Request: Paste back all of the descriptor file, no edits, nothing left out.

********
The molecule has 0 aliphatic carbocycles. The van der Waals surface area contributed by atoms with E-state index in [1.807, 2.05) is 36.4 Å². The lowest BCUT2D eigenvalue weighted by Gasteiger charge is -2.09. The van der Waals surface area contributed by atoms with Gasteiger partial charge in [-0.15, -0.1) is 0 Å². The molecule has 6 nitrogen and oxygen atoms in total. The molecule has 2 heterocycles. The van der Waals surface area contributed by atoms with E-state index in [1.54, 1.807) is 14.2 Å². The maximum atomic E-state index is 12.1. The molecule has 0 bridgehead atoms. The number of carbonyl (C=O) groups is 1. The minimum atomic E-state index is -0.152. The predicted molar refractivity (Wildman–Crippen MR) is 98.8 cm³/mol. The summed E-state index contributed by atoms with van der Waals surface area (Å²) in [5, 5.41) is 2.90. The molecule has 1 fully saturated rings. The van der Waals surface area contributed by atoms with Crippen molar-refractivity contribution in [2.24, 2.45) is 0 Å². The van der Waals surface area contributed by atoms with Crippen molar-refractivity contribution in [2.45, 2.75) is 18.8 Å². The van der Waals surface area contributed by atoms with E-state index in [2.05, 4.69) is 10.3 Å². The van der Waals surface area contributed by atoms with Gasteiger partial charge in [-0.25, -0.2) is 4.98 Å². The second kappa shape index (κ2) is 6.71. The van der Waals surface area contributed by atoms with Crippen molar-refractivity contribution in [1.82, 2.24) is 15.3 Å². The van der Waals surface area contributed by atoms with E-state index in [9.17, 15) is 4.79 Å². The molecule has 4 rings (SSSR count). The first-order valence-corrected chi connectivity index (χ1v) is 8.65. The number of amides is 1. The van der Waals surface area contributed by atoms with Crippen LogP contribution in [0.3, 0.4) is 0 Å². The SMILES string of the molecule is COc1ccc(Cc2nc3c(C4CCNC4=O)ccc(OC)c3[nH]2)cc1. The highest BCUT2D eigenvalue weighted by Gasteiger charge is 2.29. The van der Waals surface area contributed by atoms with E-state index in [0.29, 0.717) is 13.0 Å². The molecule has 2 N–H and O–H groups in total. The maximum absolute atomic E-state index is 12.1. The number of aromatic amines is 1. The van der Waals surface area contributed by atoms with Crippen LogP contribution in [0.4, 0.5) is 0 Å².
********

The molecule has 0 aliphatic carbocycles. The van der Waals surface area contributed by atoms with E-state index in [1.807, 2.05) is 36.4 Å². The lowest BCUT2D eigenvalue weighted by Gasteiger charge is -2.09. The van der Waals surface area contributed by atoms with Gasteiger partial charge in [-0.15, -0.1) is 0 Å². The molecule has 6 nitrogen and oxygen atoms in total. The molecule has 2 heterocycles. The van der Waals surface area contributed by atoms with E-state index in [1.54, 1.807) is 14.2 Å². The maximum atomic E-state index is 12.1. The molecule has 0 bridgehead atoms. The number of carbonyl (C=O) groups is 1. The minimum atomic E-state index is -0.152. The predicted molar refractivity (Wildman–Crippen MR) is 98.8 cm³/mol. The summed E-state index contributed by atoms with van der Waals surface area (Å²) in [5, 5.41) is 2.90. The molecule has 1 fully saturated rings. The van der Waals surface area contributed by atoms with Crippen molar-refractivity contribution in [2.24, 2.45) is 0 Å². The van der Waals surface area contributed by atoms with Crippen molar-refractivity contribution in [2.45, 2.75) is 18.8 Å². The van der Waals surface area contributed by atoms with E-state index in [2.05, 4.69) is 10.3 Å². The van der Waals surface area contributed by atoms with Gasteiger partial charge in [-0.25, -0.2) is 4.98 Å². The second kappa shape index (κ2) is 6.71. The van der Waals surface area contributed by atoms with Crippen molar-refractivity contribution in [1.82, 2.24) is 15.3 Å². The van der Waals surface area contributed by atoms with E-state index in [9.17, 15) is 4.79 Å². The molecule has 4 rings (SSSR count). The first-order valence-corrected chi connectivity index (χ1v) is 8.65. The number of amides is 1. The van der Waals surface area contributed by atoms with Crippen LogP contribution in [0.3, 0.4) is 0 Å². The SMILES string of the molecule is COc1ccc(Cc2nc3c(C4CCNC4=O)ccc(OC)c3[nH]2)cc1. The highest BCUT2D eigenvalue weighted by Gasteiger charge is 2.29. The van der Waals surface area contributed by atoms with E-state index in [0.29, 0.717) is 13.0 Å². The molecule has 2 N–H and O–H groups in total. The maximum absolute atomic E-state index is 12.1. The number of aromatic amines is 1. The van der Waals surface area contributed by atoms with Crippen LogP contribution in [0.4, 0.5) is 0 Å².